Mona Charen
It's a deeply felt conviction among liberals that they are the caring party. It's not too much to say that liberals are quite confident that they are nicer, more moral people than conservatives.

It must require truly titanic powers of denial for the "moral" and "compassionate" party to maintain its position on abortion -- a position that leads them into some macabre rationalizations. Consciences among the morally superior party are agreeably quiescent.

But recent headlines have not been similarly cooperative. In Florida, the legislature is considering a variant of the "Born Alive Infants Protection Act," which would require that abortionists provide medical assistance to infants who are "accidentally" born alive and kicking during an abortion. (Then State Senator Barack Obama vociferously opposed similar legislation in Illinois.)

Ms. Alisa LaPolt Snow, representing the Florida Alliance of Planned Parenthood Affiliates, testified against the bill. Florida representative Jim Boyd, apparently unsure that he had understood her correctly, asked:

"So, um, it is just really hard for me to even ask you this question because I'm almost in disbelief. If a baby is born on a table as a result of a botched abortion, what would Planned Parenthood want to have happen to that child that is struggling for life?"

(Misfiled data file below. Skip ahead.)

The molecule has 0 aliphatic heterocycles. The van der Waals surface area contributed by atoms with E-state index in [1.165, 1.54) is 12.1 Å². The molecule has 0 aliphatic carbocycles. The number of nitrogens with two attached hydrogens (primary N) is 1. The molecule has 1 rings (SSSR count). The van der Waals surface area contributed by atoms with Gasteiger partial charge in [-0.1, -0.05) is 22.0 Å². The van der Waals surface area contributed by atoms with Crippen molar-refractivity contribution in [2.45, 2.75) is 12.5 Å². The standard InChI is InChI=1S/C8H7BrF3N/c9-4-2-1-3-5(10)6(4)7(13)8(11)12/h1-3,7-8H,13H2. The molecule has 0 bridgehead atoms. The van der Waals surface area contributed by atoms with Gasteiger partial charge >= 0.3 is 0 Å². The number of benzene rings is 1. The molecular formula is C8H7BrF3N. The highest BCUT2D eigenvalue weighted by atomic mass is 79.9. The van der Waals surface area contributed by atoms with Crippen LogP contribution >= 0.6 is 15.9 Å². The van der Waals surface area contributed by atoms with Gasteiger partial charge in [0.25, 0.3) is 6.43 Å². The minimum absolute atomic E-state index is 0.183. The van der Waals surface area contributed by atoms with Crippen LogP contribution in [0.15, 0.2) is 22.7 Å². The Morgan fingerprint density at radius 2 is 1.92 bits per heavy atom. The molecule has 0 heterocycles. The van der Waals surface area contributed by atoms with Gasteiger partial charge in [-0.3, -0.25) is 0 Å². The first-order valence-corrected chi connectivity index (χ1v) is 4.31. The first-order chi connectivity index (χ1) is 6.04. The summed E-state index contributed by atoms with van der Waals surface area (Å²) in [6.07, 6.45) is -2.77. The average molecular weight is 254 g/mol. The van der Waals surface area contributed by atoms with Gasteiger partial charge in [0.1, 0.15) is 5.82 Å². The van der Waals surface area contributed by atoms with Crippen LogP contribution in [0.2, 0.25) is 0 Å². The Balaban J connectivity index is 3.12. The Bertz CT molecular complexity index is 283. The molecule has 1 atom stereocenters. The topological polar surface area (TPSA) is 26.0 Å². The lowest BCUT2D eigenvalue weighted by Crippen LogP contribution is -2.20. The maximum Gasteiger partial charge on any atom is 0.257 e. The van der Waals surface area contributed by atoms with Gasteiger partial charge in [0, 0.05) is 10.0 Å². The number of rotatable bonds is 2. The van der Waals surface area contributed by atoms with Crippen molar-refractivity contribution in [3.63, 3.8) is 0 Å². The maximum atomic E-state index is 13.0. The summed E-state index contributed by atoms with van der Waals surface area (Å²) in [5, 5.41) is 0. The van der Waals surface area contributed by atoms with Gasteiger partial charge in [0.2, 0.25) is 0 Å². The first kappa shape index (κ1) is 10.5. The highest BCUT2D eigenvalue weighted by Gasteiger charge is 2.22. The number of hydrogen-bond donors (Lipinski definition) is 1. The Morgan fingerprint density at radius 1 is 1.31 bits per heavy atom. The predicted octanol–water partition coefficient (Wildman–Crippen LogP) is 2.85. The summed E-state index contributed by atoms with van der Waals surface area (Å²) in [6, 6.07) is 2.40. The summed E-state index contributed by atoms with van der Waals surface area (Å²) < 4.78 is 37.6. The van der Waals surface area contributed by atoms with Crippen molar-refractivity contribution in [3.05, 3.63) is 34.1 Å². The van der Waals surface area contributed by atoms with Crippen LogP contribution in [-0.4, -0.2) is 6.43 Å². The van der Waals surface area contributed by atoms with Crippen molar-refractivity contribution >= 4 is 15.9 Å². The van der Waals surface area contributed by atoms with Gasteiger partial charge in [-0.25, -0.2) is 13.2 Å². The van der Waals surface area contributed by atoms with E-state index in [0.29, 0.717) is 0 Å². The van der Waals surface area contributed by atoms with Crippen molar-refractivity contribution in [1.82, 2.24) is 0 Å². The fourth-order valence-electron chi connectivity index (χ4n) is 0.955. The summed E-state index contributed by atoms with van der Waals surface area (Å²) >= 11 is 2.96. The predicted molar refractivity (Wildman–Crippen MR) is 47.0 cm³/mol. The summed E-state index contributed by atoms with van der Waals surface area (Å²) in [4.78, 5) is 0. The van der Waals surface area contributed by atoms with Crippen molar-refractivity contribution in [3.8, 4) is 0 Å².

Ms. Snow responded that her organization "believes that any decision that's made should be left up to the woman, her family and the physician." In short, as the Weekly Standard summarized, Florida Planned Parenthood is in favor of "post-birth abortion." This is consistent with the position of the president of the United States and most members of the caring party.

Ms. Snow was asked why she didn't support simply transporting a breathing, moving infant to a hospital where he or she would have the best chance of survival. Snow developed a sudden concern for ambulance convenience: "(T)hose situations where it is in a rural health care setting, the hospital is 45 minutes or an hour away, that's the closest trauma center or emergency room. You know there's just some logistical issues involved that we have some concerns about." Really? Logistical concerns?

So if a baby is brought to a rural clinic suffering from, say, meningitis, and the nearest trauma center is 45 minutes away, does Planned Parenthood have "concerns" about the "logistical issues" involved? Or does Planned Parenthood stand for the principle that when a woman chooses abortion, she is entitled to a dead baby?


Mona Charen

Mona Charen is a syndicated columnist, political analyst and author of Do-Gooders: How Liberals Hurt Those They Claim to Help .
 
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